At PwC’s Global Crisis Centre, we deal with crises every day. But as the COVID-19 outbreak has worsened, the volume of calls fielded by our teams has noticeably increased. By the end of February, the phones were ringing off the hook. Business leaders are concerned, and rightly so, for the welfare of their people and their organizations.
No crisis is an isolated, neatly contained incident, and the COVID-19 outbreak is exceptional by any standards. It comes with extreme scope and levels of uncertainty. It’s a situation that is well beyond the experience of most business leaders — the median tenure of a CEO is five years, and the last epidemic that approached anything near this scale was the SARS outbreak in 2003. SARS infected more than 8,000 people and lasted nine months. In much less time than that, COVID-19 has already infected more than ten times as many people, and is spreading fast.
No crisis is an isolated, neatly contained incident, and the COVID-19 outbreak is exceptional by any standards. It comes with extreme scope and levels of uncertainty.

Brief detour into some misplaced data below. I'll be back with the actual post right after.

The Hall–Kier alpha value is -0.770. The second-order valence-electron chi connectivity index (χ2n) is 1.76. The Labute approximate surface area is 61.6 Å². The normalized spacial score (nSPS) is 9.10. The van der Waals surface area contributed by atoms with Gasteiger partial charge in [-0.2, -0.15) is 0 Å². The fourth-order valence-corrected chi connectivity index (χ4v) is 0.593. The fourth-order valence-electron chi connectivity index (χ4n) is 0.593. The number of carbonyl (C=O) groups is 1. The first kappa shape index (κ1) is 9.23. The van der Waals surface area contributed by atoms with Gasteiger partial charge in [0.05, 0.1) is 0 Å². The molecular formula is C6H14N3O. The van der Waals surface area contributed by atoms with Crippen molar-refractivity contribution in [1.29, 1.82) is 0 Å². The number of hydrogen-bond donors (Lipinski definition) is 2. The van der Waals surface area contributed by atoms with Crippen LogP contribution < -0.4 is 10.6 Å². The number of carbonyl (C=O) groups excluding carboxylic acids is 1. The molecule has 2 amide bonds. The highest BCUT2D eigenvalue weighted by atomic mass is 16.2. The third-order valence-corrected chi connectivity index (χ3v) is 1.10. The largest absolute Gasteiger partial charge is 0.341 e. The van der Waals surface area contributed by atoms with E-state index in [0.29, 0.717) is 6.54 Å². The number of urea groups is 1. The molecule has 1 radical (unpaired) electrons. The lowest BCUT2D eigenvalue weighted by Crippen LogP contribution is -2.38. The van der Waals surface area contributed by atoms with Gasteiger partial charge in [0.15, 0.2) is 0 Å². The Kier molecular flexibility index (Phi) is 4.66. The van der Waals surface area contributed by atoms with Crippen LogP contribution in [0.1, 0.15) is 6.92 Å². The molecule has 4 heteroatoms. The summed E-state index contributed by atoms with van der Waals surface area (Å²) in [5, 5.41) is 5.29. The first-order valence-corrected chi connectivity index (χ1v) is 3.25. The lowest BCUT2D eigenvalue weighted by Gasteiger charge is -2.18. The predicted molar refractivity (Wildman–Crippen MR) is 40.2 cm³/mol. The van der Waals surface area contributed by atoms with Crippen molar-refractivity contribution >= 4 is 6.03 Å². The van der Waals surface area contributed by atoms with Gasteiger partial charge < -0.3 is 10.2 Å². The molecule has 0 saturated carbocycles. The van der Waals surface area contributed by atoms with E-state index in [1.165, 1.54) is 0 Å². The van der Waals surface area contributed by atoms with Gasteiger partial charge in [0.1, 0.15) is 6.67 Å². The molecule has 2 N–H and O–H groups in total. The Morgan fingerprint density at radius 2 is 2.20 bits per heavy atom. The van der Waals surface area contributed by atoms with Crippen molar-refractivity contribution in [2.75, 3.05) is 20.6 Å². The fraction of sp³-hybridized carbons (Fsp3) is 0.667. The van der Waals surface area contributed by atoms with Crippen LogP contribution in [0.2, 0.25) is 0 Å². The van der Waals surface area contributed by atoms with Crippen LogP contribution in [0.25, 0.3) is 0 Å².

Estimating the virus’s effect on the global economy is hard. The SARS outbreak is believed to have cost about US$40 billion; the economist who made that calculation says COVID-19 could cost three or four times as much. The International Monetary Fund had downgraded its global growth estimates, and the Organisation for Economic Co-operation and Development has suggested global growth could be cut in half as a result of the virus. We’ve already seen massive disruption to supply chains, and if the virus continues to spread, we could soon see widespread closures of schools and workplaces, whether voluntary or enforced.